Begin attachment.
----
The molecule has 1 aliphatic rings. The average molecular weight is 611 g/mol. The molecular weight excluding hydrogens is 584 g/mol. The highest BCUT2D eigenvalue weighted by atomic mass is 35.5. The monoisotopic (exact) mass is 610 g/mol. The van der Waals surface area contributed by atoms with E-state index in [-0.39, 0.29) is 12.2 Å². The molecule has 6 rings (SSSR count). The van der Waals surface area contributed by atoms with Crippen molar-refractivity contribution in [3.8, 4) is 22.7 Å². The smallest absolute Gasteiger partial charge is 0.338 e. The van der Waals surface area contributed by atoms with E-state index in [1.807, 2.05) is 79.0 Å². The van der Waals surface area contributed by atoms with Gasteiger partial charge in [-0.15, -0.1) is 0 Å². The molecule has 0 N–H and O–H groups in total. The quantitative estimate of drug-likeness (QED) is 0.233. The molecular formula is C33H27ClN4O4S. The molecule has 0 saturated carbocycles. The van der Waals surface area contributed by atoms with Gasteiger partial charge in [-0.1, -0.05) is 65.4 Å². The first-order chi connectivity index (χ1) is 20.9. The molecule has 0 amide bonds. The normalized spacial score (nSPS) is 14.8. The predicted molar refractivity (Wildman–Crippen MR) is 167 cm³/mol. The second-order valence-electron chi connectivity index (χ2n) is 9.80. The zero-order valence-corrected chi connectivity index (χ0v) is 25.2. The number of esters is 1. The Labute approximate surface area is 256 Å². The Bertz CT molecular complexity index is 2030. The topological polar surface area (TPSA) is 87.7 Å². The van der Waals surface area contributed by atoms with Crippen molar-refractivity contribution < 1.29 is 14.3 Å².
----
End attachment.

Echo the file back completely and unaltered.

The molecule has 1 aliphatic rings. The average molecular weight is 611 g/mol. The molecular weight excluding hydrogens is 584 g/mol. The highest BCUT2D eigenvalue weighted by atomic mass is 35.5. The monoisotopic (exact) mass is 610 g/mol. The van der Waals surface area contributed by atoms with E-state index in [-0.39, 0.29) is 12.2 Å². The molecule has 6 rings (SSSR count). The van der Waals surface area contributed by atoms with Crippen molar-refractivity contribution in [3.8, 4) is 22.7 Å². The smallest absolute Gasteiger partial charge is 0.338 e. The van der Waals surface area contributed by atoms with E-state index in [1.807, 2.05) is 79.0 Å². The van der Waals surface area contributed by atoms with Gasteiger partial charge in [-0.15, -0.1) is 0 Å². The molecule has 0 N–H and O–H groups in total. The quantitative estimate of drug-likeness (QED) is 0.233. The molecular formula is C33H27ClN4O4S. The molecule has 0 saturated carbocycles. The van der Waals surface area contributed by atoms with Gasteiger partial charge in [-0.1, -0.05) is 65.4 Å². The first-order chi connectivity index (χ1) is 20.9. The molecule has 0 amide bonds. The normalized spacial score (nSPS) is 14.8. The predicted molar refractivity (Wildman–Crippen MR) is 167 cm³/mol. The second-order valence-electron chi connectivity index (χ2n) is 9.80. The zero-order valence-corrected chi connectivity index (χ0v) is 25.2. The number of esters is 1. The Labute approximate surface area is 256 Å². The Bertz CT molecular complexity index is 2030. The topological polar surface area (TPSA) is 87.7 Å². The van der Waals surface area contributed by atoms with Crippen molar-refractivity contribution < 1.29 is 14.3 Å².